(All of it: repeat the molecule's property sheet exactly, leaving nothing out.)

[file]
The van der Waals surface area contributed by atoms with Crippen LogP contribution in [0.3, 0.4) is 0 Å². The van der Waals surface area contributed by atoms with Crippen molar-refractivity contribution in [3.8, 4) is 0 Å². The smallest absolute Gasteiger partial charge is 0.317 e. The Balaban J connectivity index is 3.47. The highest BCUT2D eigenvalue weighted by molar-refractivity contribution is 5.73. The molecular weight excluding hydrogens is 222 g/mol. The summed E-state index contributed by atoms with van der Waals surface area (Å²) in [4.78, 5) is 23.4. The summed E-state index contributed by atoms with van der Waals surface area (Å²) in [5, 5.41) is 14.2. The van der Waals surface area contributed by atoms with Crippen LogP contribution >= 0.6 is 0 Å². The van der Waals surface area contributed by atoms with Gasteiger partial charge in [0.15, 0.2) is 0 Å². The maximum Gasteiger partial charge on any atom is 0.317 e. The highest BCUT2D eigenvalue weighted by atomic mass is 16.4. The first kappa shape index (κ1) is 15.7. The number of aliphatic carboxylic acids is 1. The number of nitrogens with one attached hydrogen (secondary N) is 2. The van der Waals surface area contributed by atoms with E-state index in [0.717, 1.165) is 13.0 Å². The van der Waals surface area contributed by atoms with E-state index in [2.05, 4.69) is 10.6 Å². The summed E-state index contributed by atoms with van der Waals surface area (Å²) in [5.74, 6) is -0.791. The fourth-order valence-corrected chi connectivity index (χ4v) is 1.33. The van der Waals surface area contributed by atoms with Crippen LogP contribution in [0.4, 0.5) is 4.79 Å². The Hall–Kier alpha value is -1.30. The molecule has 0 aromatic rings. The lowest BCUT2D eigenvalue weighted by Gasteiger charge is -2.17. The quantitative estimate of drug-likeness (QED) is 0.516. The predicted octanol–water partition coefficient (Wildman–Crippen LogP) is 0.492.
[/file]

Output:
The van der Waals surface area contributed by atoms with Crippen LogP contribution in [0.3, 0.4) is 0 Å². The van der Waals surface area contributed by atoms with Crippen molar-refractivity contribution in [3.8, 4) is 0 Å². The smallest absolute Gasteiger partial charge is 0.317 e. The Balaban J connectivity index is 3.47. The highest BCUT2D eigenvalue weighted by molar-refractivity contribution is 5.73. The molecular weight excluding hydrogens is 222 g/mol. The summed E-state index contributed by atoms with van der Waals surface area (Å²) in [4.78, 5) is 23.4. The summed E-state index contributed by atoms with van der Waals surface area (Å²) in [5, 5.41) is 14.2. The van der Waals surface area contributed by atoms with Crippen LogP contribution >= 0.6 is 0 Å². The van der Waals surface area contributed by atoms with Gasteiger partial charge in [0.15, 0.2) is 0 Å². The maximum Gasteiger partial charge on any atom is 0.317 e. The highest BCUT2D eigenvalue weighted by atomic mass is 16.4. The first kappa shape index (κ1) is 15.7. The number of aliphatic carboxylic acids is 1. The number of nitrogens with one attached hydrogen (secondary N) is 2. The van der Waals surface area contributed by atoms with E-state index in [0.717, 1.165) is 13.0 Å². The van der Waals surface area contributed by atoms with E-state index in [2.05, 4.69) is 10.6 Å². The summed E-state index contributed by atoms with van der Waals surface area (Å²) in [5.74, 6) is -0.791. The fourth-order valence-corrected chi connectivity index (χ4v) is 1.33. The van der Waals surface area contributed by atoms with Crippen LogP contribution in [0.4, 0.5) is 4.79 Å². The Hall–Kier alpha value is -1.30. The molecule has 0 aromatic rings. The lowest BCUT2D eigenvalue weighted by Gasteiger charge is -2.17. The quantitative estimate of drug-likeness (QED) is 0.516. The predicted octanol–water partition coefficient (Wildman–Crippen LogP) is 0.492.